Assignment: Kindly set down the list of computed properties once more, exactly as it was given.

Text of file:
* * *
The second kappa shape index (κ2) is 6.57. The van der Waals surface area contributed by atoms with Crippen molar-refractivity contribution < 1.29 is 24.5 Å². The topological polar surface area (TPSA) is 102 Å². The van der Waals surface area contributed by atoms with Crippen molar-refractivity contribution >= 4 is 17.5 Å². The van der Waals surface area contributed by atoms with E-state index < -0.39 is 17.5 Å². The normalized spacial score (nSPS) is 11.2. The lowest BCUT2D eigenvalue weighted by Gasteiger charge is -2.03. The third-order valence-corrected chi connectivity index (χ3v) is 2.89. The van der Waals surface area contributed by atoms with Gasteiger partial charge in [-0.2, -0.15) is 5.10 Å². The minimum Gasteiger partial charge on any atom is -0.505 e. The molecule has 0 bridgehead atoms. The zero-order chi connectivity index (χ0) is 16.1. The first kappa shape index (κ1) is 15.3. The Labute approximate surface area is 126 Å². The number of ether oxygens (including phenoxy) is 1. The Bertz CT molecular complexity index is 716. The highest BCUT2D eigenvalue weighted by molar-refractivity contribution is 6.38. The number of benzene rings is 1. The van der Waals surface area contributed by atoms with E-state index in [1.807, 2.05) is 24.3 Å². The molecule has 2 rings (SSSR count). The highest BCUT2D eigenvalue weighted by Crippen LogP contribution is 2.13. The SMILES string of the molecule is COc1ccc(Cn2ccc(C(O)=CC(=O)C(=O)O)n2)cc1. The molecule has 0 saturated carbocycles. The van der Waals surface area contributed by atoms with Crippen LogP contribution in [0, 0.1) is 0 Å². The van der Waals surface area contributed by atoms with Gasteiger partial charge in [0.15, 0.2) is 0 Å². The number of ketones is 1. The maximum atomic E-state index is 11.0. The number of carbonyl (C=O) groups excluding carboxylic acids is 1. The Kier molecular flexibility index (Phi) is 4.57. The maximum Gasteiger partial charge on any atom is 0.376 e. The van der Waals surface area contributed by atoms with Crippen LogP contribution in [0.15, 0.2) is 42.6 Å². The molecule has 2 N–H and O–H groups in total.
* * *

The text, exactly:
The second kappa shape index (κ2) is 6.57. The van der Waals surface area contributed by atoms with Crippen molar-refractivity contribution < 1.29 is 24.5 Å². The topological polar surface area (TPSA) is 102 Å². The van der Waals surface area contributed by atoms with Crippen molar-refractivity contribution >= 4 is 17.5 Å². The van der Waals surface area contributed by atoms with E-state index < -0.39 is 17.5 Å². The normalized spacial score (nSPS) is 11.2. The lowest BCUT2D eigenvalue weighted by Gasteiger charge is -2.03. The third-order valence-corrected chi connectivity index (χ3v) is 2.89. The van der Waals surface area contributed by atoms with Gasteiger partial charge in [-0.2, -0.15) is 5.10 Å². The minimum Gasteiger partial charge on any atom is -0.505 e. The molecule has 0 bridgehead atoms. The zero-order chi connectivity index (χ0) is 16.1. The first kappa shape index (κ1) is 15.3. The Labute approximate surface area is 126 Å². The number of ether oxygens (including phenoxy) is 1. The Bertz CT molecular complexity index is 716. The highest BCUT2D eigenvalue weighted by molar-refractivity contribution is 6.38. The number of benzene rings is 1. The van der Waals surface area contributed by atoms with E-state index in [1.807, 2.05) is 24.3 Å². The molecule has 2 rings (SSSR count). The highest BCUT2D eigenvalue weighted by Crippen LogP contribution is 2.13. The SMILES string of the molecule is COc1ccc(Cn2ccc(C(O)=CC(=O)C(=O)O)n2)cc1. The molecule has 0 saturated carbocycles. The van der Waals surface area contributed by atoms with Crippen LogP contribution in [0, 0.1) is 0 Å². The van der Waals surface area contributed by atoms with Gasteiger partial charge in [0.15, 0.2) is 0 Å². The number of ketones is 1. The maximum atomic E-state index is 11.0. The number of carbonyl (C=O) groups excluding carboxylic acids is 1. The Kier molecular flexibility index (Phi) is 4.57. The maximum Gasteiger partial charge on any atom is 0.376 e. The van der Waals surface area contributed by atoms with Crippen LogP contribution in [0.15, 0.2) is 42.6 Å². The molecule has 2 N–H and O–H groups in total.